Patterns: Circles

A quick note before I dive in to today’s blog. I try to write and schedule my blog posts ahead of time as much as possible. I have a baby, a busy job, and a busy life so I write and schedule whenever I can. I wrote the next few weeks of lesson plans before the COVID-19 pandemic happened so you will not see any references to it in these posts. For my thoughts on the pandemic and how the therapeutic riding industry is stepping up, see my post here.

Back to our regular programming… The next few weeks will focus on patterns. We use a lot of pattern work at our center because it is easily adaptable to any client and it is the basis of all horseback riding. I rode dressage for years so I love pattern work! One of my favorite patterns is the basic circle.

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In Times of Strife…

Wow. The whole world has turned upside down in a matter of weeks. COVID-19 has stopped the world in its tracks. It shut down the global economy, overwhelmed the medical community, and affected practically every line of business. I will not spend much time on this because I know it is stressful and overwhelming. I wanted to share some resources for the therapeutic riding community.

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Movement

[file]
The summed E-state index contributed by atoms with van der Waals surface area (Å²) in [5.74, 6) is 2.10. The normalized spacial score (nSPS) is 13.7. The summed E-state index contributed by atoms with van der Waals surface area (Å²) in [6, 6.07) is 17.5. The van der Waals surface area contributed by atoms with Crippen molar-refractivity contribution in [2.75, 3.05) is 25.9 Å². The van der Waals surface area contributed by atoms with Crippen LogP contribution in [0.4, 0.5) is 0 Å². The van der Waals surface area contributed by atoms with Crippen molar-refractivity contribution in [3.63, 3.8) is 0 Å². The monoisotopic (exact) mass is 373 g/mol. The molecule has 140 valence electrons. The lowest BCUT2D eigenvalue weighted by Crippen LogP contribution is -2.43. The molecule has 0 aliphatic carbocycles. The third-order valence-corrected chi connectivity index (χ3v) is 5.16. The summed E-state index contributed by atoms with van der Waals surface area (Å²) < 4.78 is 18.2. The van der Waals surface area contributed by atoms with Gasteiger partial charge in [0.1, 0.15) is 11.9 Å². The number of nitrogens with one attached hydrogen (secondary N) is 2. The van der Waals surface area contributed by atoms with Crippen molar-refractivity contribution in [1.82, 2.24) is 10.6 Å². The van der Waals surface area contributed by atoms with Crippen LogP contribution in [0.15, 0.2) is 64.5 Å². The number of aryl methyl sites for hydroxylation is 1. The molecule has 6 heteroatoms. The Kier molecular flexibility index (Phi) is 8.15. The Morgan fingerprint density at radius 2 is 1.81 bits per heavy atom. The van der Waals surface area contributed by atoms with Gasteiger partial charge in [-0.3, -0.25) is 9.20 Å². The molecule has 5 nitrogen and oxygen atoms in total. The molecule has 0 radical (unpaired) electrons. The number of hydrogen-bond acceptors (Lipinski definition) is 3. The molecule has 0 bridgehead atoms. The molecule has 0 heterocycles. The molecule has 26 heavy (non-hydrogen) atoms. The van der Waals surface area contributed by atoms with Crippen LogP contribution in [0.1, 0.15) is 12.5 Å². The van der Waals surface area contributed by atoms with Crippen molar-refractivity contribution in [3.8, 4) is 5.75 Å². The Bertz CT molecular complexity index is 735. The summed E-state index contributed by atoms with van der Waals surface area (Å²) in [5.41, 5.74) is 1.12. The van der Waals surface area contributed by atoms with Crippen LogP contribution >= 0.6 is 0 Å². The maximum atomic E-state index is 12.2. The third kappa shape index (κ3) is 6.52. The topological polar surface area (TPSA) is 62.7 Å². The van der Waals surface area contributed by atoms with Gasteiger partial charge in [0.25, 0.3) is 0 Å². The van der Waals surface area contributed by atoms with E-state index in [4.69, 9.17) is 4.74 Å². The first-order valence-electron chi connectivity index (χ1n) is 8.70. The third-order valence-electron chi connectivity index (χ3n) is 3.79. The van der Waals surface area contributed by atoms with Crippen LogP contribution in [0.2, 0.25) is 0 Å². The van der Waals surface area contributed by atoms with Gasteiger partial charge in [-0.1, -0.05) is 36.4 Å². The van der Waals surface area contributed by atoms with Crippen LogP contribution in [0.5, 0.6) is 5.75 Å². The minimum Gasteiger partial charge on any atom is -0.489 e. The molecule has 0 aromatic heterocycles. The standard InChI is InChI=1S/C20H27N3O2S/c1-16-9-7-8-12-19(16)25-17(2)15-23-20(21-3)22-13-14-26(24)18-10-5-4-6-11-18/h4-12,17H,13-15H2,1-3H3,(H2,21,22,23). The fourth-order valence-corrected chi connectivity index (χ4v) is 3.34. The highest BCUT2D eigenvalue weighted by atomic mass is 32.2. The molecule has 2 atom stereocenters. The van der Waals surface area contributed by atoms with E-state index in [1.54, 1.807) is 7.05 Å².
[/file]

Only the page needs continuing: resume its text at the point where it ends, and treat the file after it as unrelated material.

What You Need:
Toys that move or can be moved
(i.e. balls or dice to toss OR wind-up/battery toys)

This lesson can be done mounted or unmounted. The objective is to observe movement. The movement can be smooth or choppy, fast or slow, high or low. Some examples include tossing a ball up in the air and catching it, rolling a ring or hula hoop on the ground, and letting a wind-up toy walk across a barrel.

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Sounds

Picture from pixabay.com

“Sounds” is a pretty generic topic for a blog post. How does this apply to therapeutic riding lessons? Why is it important?

Using sounds in lessons is a way to reach lesson objectives and to change up a stale lesson plan. I’ll give you a few examples of how to do both of these is today’s post.

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Reaching + Grabbing

Again, today’s post is about a lesson objective. The game can adapt to the objective of reaching and grabbing. We take reaching and grabbing for granted but for clients who have a difficult time with fine motor skills, this can be challenging.

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PATH International Conference Recap

Hello my little riders! This post is several months delayed but I got wrapped up in life with a new baby and the holidays. In May, I shared about attending a regional conference so today I want to share about the PATH International Conference. Each year, PATH Intl hosts a conference to bring together centers and individuals from around the country (and world) for a few days of learning and networking.

My 9-week old son and me at the PATH International Conference.
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Write Your Name

What You Need:
Alphabet Letters

This is a fun one! It’s interactive for the rider and works on life and riding skills simultaneously. It teaches life skills like communication, patience, pattern recognition, and cognitive understanding. It teaches riding skills like stopping, steering, balance, and forethought.

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